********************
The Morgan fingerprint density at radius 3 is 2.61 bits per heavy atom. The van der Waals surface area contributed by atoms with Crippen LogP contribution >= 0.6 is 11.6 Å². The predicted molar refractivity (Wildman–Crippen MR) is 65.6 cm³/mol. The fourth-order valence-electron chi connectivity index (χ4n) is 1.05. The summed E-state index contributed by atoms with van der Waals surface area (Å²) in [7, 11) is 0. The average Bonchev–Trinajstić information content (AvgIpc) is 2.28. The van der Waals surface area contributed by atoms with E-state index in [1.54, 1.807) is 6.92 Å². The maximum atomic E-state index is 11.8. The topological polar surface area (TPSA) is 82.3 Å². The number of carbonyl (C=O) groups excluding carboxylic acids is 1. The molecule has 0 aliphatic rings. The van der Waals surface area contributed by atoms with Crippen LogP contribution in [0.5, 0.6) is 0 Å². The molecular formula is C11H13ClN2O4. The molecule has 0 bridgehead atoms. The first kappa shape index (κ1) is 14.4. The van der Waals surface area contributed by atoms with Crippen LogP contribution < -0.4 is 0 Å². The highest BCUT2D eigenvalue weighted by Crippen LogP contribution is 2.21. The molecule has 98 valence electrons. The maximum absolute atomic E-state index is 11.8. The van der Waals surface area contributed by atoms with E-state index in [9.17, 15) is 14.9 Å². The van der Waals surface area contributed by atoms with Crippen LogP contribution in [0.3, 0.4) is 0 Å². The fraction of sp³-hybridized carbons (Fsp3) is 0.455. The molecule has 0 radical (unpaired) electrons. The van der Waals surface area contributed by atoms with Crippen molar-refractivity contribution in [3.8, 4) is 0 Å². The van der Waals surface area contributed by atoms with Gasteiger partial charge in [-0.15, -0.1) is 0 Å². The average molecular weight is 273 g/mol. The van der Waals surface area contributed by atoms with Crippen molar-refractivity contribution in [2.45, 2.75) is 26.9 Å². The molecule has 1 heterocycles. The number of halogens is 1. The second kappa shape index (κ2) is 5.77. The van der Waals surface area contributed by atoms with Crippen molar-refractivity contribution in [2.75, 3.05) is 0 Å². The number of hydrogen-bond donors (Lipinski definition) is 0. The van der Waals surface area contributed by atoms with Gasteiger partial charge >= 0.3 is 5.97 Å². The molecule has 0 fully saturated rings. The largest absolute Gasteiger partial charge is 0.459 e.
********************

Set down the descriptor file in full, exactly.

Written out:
The Morgan fingerprint density at radius 3 is 2.61 bits per heavy atom. The van der Waals surface area contributed by atoms with Crippen LogP contribution >= 0.6 is 11.6 Å². The predicted molar refractivity (Wildman–Crippen MR) is 65.6 cm³/mol. The fourth-order valence-electron chi connectivity index (χ4n) is 1.05. The summed E-state index contributed by atoms with van der Waals surface area (Å²) in [7, 11) is 0. The average Bonchev–Trinajstić information content (AvgIpc) is 2.28. The van der Waals surface area contributed by atoms with E-state index in [1.54, 1.807) is 6.92 Å². The maximum atomic E-state index is 11.8. The topological polar surface area (TPSA) is 82.3 Å². The number of carbonyl (C=O) groups excluding carboxylic acids is 1. The molecule has 0 aliphatic rings. The van der Waals surface area contributed by atoms with Crippen LogP contribution in [0.5, 0.6) is 0 Å². The molecular formula is C11H13ClN2O4. The molecule has 0 bridgehead atoms. The first kappa shape index (κ1) is 14.4. The van der Waals surface area contributed by atoms with Crippen LogP contribution < -0.4 is 0 Å². The highest BCUT2D eigenvalue weighted by Crippen LogP contribution is 2.21. The molecule has 98 valence electrons. The maximum absolute atomic E-state index is 11.8. The van der Waals surface area contributed by atoms with E-state index in [9.17, 15) is 14.9 Å². The van der Waals surface area contributed by atoms with Crippen LogP contribution in [0.3, 0.4) is 0 Å². The fraction of sp³-hybridized carbons (Fsp3) is 0.455. The molecule has 0 radical (unpaired) electrons. The van der Waals surface area contributed by atoms with Crippen molar-refractivity contribution in [3.8, 4) is 0 Å². The van der Waals surface area contributed by atoms with Gasteiger partial charge in [-0.15, -0.1) is 0 Å². The average molecular weight is 273 g/mol. The van der Waals surface area contributed by atoms with Crippen molar-refractivity contribution in [2.45, 2.75) is 26.9 Å². The molecule has 1 heterocycles. The number of halogens is 1. The second kappa shape index (κ2) is 5.77. The van der Waals surface area contributed by atoms with Crippen molar-refractivity contribution in [2.75, 3.05) is 0 Å². The number of hydrogen-bond donors (Lipinski definition) is 0. The van der Waals surface area contributed by atoms with Gasteiger partial charge >= 0.3 is 5.97 Å². The molecule has 0 fully saturated rings. The largest absolute Gasteiger partial charge is 0.459 e.